Day 5. From Learning to Choosing to Coding - How Our Memory Plays a Central Role

By Yanina Bellini Saibene in Education Community 100DaysToOffload 30Ship30

May 10, 2024

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Foto de Fredy Jacob en Unsplash

Miller’s Law suggests that our working memory can hold around seven items simultaneously.

In The Art of Choosing, author Sheena Iyengar explains how this capacity restriction influences our decision-making process and preference for manageable choices within this cognitive limit, for example, by limiting the number of options we consider when making choices.

In The Programmer’s Brain, Felienne Hermans shows how our memory characteristics influence how we understand and write code.

Today, I will explain a few simple facts about memory and share how to avoid overloading the learner by managing their cognitive load when teaching to code.

##The magic number 7+-2

In a very simple form, we have two types of memory: long-term and short-term. When you need something, your brain retrieves it from long-term memory and stores it in short-term memory.

When a teacher presents information, it is first stored in the learner’s short-term memory and is only transferred to long-term memory after it has been held there and rehearsed (encoded).

If the teacher presents too much information too quickly, the new information displaces the old before the latter is transferred and learned.

But I know things that are bigger than 7

Yes, because we have the ability to chunk information, organizing it into meaningful groups that are easier to retain and recall. That is why we see words as units, no matter how many letters it has.

Cognitive Load

Cognitive load theory proposes that people have to deal with three things when they’re learning:

  • Intrinsic load is what the learning task is supposed to be about.

  • Germane load is extra relevant work, such as remembering the programming language syntax or picking a proof strategy.

  • Extrinsic load is irrelevancies; it draws your attention but doesn’t add anything to the lesson.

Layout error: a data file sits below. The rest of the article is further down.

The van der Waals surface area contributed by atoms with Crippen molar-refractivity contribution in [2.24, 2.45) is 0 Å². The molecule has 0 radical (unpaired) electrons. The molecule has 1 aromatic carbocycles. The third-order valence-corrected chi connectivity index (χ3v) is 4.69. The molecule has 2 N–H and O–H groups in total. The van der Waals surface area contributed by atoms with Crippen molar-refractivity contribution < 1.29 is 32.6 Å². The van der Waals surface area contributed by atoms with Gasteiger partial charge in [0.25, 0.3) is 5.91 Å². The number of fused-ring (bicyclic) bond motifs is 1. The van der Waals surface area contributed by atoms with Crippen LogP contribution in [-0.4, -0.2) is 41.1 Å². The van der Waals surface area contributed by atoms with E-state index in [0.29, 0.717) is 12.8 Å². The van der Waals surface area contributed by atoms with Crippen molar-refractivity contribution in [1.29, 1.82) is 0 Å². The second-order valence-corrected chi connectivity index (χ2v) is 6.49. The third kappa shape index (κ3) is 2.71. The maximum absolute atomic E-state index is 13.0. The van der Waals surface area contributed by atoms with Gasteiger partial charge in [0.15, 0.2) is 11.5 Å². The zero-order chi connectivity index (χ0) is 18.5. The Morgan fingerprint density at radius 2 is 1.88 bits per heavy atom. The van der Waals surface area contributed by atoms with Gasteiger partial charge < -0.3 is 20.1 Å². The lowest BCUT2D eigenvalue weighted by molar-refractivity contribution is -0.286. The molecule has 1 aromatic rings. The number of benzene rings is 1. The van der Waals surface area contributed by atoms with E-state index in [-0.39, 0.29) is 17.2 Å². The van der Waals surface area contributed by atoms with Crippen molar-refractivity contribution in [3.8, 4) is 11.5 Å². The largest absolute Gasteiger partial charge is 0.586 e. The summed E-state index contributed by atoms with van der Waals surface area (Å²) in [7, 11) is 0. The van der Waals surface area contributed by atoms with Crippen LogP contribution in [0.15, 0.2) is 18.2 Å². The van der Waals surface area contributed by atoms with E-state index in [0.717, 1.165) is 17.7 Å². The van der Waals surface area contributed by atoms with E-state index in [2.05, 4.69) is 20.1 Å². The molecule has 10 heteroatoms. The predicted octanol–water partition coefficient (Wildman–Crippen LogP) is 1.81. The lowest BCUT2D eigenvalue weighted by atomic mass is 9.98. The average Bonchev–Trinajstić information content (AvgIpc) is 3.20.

People have to divide a fixed amount of memory between these three things. As teachers, we aim to maximize the memory available to handle the intrinsic load, reducing the germane load at each step and eliminating the extraneous load.

Lesson Design

Limits to short-term memory can tell us when we’re trying to teach too much too quickly:

  • Organize content into smaller chunks to help students process, understand, and memorize easily.

  • The breaking of the lesson can be guided by the formative assessments we can do.

  • Using the concept maps of what we want to teach is another way to split our content into digestible pieces.

  • Present and ask students to do one thing at a time.

Teaching to code

When teaching to code, we can reduce extrinsic and german load by:

  • providing a cloud solution with everything installed and functioning or

  • a template with all the code to load the libraries our students need.

  • We can also use different exercises like fill-in-the-blanks to complete code or Parson Problems to order code.

Taking these steps will also help with short-term memory limitations. For example, short-term memory stores keywords, variable names, and data structures. The information your students need to do their jobs has to be temporarily stored in short-term memory, but if they have to search a lot in different places or still don’t know a more complex chunk of knowledge, then they can forget things they read or need.

By understanding how our brain works and following these tips, you will be closer to our goal of helping our students have enough relevant facts present in their long-term memory to solve the coding problem we present to them.

Posted on:
May 10, 2024
Length:
3 minute read, 575 words
Categories:
Education Community 100DaysToOffload 30Ship30
Tags:
Education Community 100DaysToOffload 30Ship30
See Also:
Proyecto 2 - Las Estrellas del Universo R
Project 2 - The Stars of R-Universe
Project 1 - rOpenSci's Code of Conduct and Code of Conduct Committee